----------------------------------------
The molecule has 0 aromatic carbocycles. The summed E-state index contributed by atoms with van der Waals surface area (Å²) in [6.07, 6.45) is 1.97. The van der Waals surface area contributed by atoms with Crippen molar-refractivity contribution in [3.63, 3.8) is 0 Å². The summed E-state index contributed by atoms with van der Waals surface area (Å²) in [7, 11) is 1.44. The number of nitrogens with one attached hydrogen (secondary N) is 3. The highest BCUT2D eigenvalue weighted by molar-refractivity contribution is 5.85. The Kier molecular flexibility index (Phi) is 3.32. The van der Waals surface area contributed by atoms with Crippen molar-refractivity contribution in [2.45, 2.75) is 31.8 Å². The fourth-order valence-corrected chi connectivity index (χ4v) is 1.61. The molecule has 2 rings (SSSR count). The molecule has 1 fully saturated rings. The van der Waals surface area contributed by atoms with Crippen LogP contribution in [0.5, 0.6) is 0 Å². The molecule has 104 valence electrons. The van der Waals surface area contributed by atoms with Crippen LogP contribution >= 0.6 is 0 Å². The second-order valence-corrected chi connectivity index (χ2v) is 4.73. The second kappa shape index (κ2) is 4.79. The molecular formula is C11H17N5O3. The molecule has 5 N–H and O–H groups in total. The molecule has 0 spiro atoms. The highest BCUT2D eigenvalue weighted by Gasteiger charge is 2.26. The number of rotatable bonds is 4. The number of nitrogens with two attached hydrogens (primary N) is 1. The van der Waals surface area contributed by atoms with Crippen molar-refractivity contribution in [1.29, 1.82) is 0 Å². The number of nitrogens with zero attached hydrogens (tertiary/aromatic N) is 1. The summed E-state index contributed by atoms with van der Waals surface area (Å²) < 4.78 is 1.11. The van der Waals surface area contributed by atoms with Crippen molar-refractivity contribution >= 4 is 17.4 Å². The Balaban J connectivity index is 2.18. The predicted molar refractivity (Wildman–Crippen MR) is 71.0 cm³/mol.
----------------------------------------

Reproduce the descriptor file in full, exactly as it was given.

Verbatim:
The molecule has 0 aromatic carbocycles. The summed E-state index contributed by atoms with van der Waals surface area (Å²) in [6.07, 6.45) is 1.97. The van der Waals surface area contributed by atoms with Crippen molar-refractivity contribution in [3.63, 3.8) is 0 Å². The summed E-state index contributed by atoms with van der Waals surface area (Å²) in [7, 11) is 1.44. The number of nitrogens with one attached hydrogen (secondary N) is 3. The highest BCUT2D eigenvalue weighted by molar-refractivity contribution is 5.85. The Kier molecular flexibility index (Phi) is 3.32. The van der Waals surface area contributed by atoms with Crippen molar-refractivity contribution in [2.45, 2.75) is 31.8 Å². The fourth-order valence-corrected chi connectivity index (χ4v) is 1.61. The molecule has 2 rings (SSSR count). The molecule has 1 fully saturated rings. The van der Waals surface area contributed by atoms with Crippen LogP contribution in [0.5, 0.6) is 0 Å². The molecule has 104 valence electrons. The van der Waals surface area contributed by atoms with Crippen LogP contribution >= 0.6 is 0 Å². The second-order valence-corrected chi connectivity index (χ2v) is 4.73. The second kappa shape index (κ2) is 4.79. The molecular formula is C11H17N5O3. The molecule has 5 N–H and O–H groups in total. The molecule has 0 spiro atoms. The highest BCUT2D eigenvalue weighted by Gasteiger charge is 2.26. The number of rotatable bonds is 4. The number of nitrogens with two attached hydrogens (primary N) is 1. The van der Waals surface area contributed by atoms with Crippen molar-refractivity contribution in [1.29, 1.82) is 0 Å². The number of nitrogens with zero attached hydrogens (tertiary/aromatic N) is 1. The summed E-state index contributed by atoms with van der Waals surface area (Å²) < 4.78 is 1.11. The van der Waals surface area contributed by atoms with Crippen molar-refractivity contribution >= 4 is 17.4 Å². The Balaban J connectivity index is 2.18. The predicted molar refractivity (Wildman–Crippen MR) is 71.0 cm³/mol.